|Known for||Inducted into the National Women's Hall of Fame for organizing the 1st female union in the USA. Mullany, led a successful 6-day strike in 1864 to increase wages and improve working conditions for the Collar Laundry Union.|
|Part of a series on|
Kate Mullany (1845-1906) was an early female labor leader who started the all-women Collar Laundry Union in Troy, New York in February 1864. It was one of the first women's unions that lasted longer than the resolution of a specific issue.
Kate Mullany was an Irish immigrant born in 1845, and she moved to the United States of America at a very young age. With her co-workers Esther Keegan and Sarah McQuillan, she organized approximately 300 women into the first sustained female union in the country, the Collar Laundry Union, in 1864. Mullany went on to be its president and was elected second vice-president of the National Labor Union.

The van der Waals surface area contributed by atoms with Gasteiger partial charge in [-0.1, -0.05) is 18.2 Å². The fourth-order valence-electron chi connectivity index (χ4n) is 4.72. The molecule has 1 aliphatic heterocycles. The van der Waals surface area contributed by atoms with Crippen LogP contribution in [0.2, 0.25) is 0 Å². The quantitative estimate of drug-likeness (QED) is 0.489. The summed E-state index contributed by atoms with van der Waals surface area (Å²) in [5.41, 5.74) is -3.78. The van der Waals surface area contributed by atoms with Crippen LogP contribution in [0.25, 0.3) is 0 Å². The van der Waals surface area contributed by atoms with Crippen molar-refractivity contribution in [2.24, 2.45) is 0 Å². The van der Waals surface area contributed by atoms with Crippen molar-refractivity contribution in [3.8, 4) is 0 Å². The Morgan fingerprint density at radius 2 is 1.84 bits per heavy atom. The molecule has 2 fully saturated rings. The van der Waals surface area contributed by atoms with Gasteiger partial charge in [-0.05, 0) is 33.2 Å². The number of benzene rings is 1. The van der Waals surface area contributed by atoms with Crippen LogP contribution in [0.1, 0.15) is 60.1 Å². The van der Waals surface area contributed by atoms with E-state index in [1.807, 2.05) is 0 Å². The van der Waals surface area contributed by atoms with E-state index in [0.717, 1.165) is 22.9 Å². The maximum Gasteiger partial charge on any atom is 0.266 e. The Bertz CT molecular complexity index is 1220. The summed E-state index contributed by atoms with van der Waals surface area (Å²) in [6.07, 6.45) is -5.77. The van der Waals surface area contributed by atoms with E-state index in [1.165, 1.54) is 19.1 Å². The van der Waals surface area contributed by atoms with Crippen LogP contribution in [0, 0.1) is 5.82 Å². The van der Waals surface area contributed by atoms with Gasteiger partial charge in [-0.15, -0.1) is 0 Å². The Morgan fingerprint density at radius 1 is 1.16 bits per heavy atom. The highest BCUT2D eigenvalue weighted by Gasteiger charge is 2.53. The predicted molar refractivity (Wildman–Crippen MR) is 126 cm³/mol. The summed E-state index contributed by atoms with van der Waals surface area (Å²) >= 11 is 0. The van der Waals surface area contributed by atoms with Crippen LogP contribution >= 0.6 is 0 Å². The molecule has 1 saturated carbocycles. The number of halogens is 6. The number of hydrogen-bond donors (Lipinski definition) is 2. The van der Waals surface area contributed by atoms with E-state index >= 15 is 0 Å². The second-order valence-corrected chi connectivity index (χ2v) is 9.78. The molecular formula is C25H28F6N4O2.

At the age of 19, when her father died, Mullany had to work 12-14 hours a day for $3 a week.When Mullany was 24 years old, she led a successful six-day strike in 1864 with over 300 other women to increase wages and improve working conditions. The strike led to a 25-percent increase in wages.
In 1869 she married John Fogarty and her obituary was listed under her married name (as a respectable Irish Catholic woman would insist be proper).Around that time, Mullany also failed at trying to create new laundry and collar-making cooperatives. She died in 1906 and was buried in the Fogarty family plot in St. Peter's Cemetery, Troy, New York.